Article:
The World SCRABBLE® Championship has been held every second year
since 1991, sponsored either by
Mattel Inc. or Hasbro.
See also our list of players arranged by
past WSC performance.
||Peter Morris (USA)
||Mark Nyman (UK)
||David Boys (Canada)
||Joel Sherman (USA)
||Joel Wapnick (Canada)
||Brian Cappelletto (USA)
||Panupol Sujjayakorn (Thailand)
||Adam Logan (Canada)
||Nigel Richards (New Zealand)
Effective 2009, a new formula has been established for
determining sizes of national teams, replacing an
old system which
had been in place since 1997.
Although these rules have been drafted with the intent of
long term use, they will be reviewed after the 2009 WSC
and may be amended.
This new system is the result of consultation with a WESPA
subcommittee consisting of Philip Nelkon, Chief Toke Aka,
Bob Jackman and Albert Hahn.
The following five players qualify for the WSC as wildcards:
the current World Champion, the last losing WSC finalist,
the WYSC Champion (if there has been more than one since
the last WSC, the WYSC organisers must decide which one
gets the wildcard), and two players from the WSC host
In addition, the highest internationally rated player as of
July 31st in the WSC year may be considered as a sixth wildcard,
if he or she does not qualify otherwise.
Adjustments to national allocations are based on performance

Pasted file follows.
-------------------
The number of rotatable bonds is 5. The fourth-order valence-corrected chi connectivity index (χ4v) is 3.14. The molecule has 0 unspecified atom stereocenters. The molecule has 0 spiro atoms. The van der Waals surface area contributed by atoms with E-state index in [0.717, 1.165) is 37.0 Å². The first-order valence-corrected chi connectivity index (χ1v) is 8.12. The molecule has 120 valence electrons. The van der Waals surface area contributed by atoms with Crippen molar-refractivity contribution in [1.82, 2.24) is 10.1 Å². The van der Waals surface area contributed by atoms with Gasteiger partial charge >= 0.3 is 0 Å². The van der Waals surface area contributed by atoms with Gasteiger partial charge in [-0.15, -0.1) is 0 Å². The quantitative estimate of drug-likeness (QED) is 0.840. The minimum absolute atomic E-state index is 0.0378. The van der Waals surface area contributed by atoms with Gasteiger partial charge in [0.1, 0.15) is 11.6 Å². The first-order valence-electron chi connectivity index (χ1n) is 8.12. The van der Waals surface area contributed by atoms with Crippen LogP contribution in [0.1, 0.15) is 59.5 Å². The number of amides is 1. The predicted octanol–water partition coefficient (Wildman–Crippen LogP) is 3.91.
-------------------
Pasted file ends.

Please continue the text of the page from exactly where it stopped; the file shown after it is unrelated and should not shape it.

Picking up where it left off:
at the previous WSC as follows.
Countries are ranked according to the average finishing rank
of their players.
(If a country has N players and W wildcards, the rank is computed
as the average of the best N ranks among the N+W players.)
Among the countries represented by more than one player, the
bottom half lose a player and the top half gain a player,
- If the number of such countries is odd, the country
ranked in the middle does not gain or lose players.
- If a country's allocation is already at 15, it does not gain a player
(and therefore the total allocation will diminish by one).
- Any countries represented by only one player will gain a player if
their representative finished in the top half at the previous WSC.
If this happens, a corresponding number of countries with larger teams
is denied their increase, in order to keep the overall size of the event
(If the total number of players at the previous WSC is odd, finishing
exactly in the middle counts as being in the top half. If more single-player
countries are due to gain players than multiplayer countries, then no
multiplayer teams gain players and the overall size of the event has to
For example, in 2007 there were 23 countries represented by more than one
player and one country (U.A.E.) represented by one player who finished in the top.
half. The bottom 11 of the 23 lose a player, and the top 11-1=10 of the
23 gain a player, along with the U.A.E.
If a nation is not represented by its full quota, it does not participate
in the adjustment, and neither gains nor loses places.
If it does so for two consecutive years, it loses one player (unless
it only had one), and the overall size of the event drops by one.
Scotland will be awarded an extra place for the 2009 WSC, because the new
system had not yet been announced when the 2007 WSC took place, and it would
have been entitled to an extra place under the old system.